Arcing Power Lines Blamed for Sparking California's Deadly Thomas Fire - NBC Southern California
California Wildfires

California Wildfires

Coverage of brush fires across the state

Arcing Power Lines Blamed for Sparking California's Deadly Thomas Fire

The Thomas fire started in Ventura County and scorched hundreds of thousands of acres as it burned into Santa Barbara County

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    OJAI, CA - DECEMBER 09: Firefighters use drip torches to set a backfire at night in an effort to make progress against the Thomas Fire before the winds return with the daylight near Lake Casitas on December 9, 2017 near Ojai, California. Strong Santa Ana winds have been feeding major wildfires all week, destroying hundreds of houses and forcing tens of thousands of people to stay away from their homes. (Photo by David McNew/Getty Images)

    High winds pushing power lines sparked 2017's deadly Thomas Fire, California's second largest wildfire, officials said Wednesday.

    The wind caused power lines to touch, creating an electrical arc that shot out hot, burning molten material onto the ground, according to a news release from the Ventura County Fire Department.

    The Thomas Fire, which started Dec. 4, 2017, burned over 40 days, crossed two counties, caused two deaths, destroyed more than 1,000 structures and charred more than 282,000 acres.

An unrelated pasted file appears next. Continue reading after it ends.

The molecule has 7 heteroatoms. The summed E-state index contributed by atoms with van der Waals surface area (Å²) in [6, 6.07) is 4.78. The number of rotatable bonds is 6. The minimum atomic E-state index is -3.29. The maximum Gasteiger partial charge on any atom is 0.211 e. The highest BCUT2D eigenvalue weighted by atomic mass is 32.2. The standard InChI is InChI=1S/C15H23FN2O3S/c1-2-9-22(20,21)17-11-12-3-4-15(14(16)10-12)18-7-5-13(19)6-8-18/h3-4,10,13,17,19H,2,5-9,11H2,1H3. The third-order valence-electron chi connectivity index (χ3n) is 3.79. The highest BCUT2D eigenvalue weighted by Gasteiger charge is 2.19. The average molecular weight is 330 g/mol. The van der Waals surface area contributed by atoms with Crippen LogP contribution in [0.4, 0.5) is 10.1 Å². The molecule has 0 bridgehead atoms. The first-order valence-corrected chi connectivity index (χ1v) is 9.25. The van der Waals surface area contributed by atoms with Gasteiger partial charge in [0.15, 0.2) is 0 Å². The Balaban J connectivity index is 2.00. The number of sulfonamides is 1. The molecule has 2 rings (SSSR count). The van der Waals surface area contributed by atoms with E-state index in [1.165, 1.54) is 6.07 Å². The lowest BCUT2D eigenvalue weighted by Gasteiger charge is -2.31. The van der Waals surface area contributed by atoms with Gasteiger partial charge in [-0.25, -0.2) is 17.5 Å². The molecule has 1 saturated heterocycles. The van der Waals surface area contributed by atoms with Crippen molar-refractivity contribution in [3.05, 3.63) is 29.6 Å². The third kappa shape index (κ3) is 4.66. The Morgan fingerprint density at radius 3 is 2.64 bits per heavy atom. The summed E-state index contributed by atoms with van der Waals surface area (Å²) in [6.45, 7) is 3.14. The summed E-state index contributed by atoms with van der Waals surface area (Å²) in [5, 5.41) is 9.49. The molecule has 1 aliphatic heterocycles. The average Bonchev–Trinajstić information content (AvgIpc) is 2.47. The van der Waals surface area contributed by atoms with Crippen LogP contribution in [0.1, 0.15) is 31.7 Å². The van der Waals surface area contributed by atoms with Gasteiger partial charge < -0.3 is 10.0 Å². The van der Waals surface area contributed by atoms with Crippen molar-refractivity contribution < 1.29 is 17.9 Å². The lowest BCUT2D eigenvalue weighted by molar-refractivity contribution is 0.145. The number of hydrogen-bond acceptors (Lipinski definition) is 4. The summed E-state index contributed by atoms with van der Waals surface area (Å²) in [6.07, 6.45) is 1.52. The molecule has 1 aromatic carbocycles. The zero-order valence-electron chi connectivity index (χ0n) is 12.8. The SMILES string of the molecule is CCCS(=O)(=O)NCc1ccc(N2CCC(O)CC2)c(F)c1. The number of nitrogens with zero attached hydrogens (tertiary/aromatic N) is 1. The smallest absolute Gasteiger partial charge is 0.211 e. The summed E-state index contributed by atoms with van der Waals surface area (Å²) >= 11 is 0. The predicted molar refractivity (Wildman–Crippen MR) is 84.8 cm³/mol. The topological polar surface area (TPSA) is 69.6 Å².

NBC4 has reached out to Southern California Edison, which owns the power lines, for comment.

    Time-Lapse Shows Rise and Collapse of Wildfire Smoke Plume

    [LA] Watch: Time-Lapse Shows Rise and Collapse of Thomas Fire Smoke Plume

    Video posted Tuesday Dec. 12, 2017 by the Ventura County Fire Department shows the dramatic rise and collapse of a wildfire smoke plume in Southern California. The Thomas Fire began Dec. 4, 2017 in Ventura County and burned more than 230,000 acres as it moved into Santa Barbara County. 

    (Published Tuesday, Dec. 12, 2017)

    In early 2018, business owners, residents and rancher filed a lawsuit against SoCal Edison, citing negligence.

    In Northern California, wind blowing trees into power lines owned by Pacific Gas & Electric were blamed for 170 fires that burned 245,000 acres in Northern California in October 2017.

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